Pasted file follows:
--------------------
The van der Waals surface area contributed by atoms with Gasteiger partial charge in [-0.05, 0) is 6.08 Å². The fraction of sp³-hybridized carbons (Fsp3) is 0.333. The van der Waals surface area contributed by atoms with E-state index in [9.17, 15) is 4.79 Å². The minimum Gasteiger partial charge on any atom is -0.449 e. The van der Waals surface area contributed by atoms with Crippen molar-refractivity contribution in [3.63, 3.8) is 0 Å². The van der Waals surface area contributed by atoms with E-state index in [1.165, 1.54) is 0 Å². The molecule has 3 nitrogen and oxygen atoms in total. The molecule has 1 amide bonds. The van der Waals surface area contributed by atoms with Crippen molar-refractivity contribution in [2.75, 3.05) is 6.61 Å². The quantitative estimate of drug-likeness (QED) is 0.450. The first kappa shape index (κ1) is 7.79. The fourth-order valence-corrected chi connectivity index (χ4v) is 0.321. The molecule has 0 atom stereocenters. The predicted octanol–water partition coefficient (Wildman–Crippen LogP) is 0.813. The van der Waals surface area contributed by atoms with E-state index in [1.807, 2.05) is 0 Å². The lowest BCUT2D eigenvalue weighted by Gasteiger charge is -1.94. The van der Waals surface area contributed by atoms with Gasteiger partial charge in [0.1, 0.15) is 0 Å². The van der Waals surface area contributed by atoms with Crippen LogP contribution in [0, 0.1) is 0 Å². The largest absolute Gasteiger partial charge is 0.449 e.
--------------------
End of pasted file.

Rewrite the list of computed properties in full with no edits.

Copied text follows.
The van der Waals surface area contributed by atoms with Gasteiger partial charge in [-0.05, 0) is 6.08 Å². The fraction of sp³-hybridized carbons (Fsp3) is 0.333. The van der Waals surface area contributed by atoms with E-state index in [9.17, 15) is 4.79 Å². The minimum Gasteiger partial charge on any atom is -0.449 e. The van der Waals surface area contributed by atoms with Crippen molar-refractivity contribution in [3.63, 3.8) is 0 Å². The van der Waals surface area contributed by atoms with E-state index in [1.165, 1.54) is 0 Å². The molecule has 3 nitrogen and oxygen atoms in total. The molecule has 1 amide bonds. The van der Waals surface area contributed by atoms with Crippen molar-refractivity contribution in [2.75, 3.05) is 6.61 Å². The quantitative estimate of drug-likeness (QED) is 0.450. The first kappa shape index (κ1) is 7.79. The fourth-order valence-corrected chi connectivity index (χ4v) is 0.321. The molecule has 0 atom stereocenters. The predicted octanol–water partition coefficient (Wildman–Crippen LogP) is 0.813. The van der Waals surface area contributed by atoms with E-state index in [1.807, 2.05) is 0 Å². The lowest BCUT2D eigenvalue weighted by Gasteiger charge is -1.94. The van der Waals surface area contributed by atoms with Gasteiger partial charge in [0.1, 0.15) is 0 Å². The van der Waals surface area contributed by atoms with Crippen LogP contribution in [0, 0.1) is 0 Å². The largest absolute Gasteiger partial charge is 0.449 e.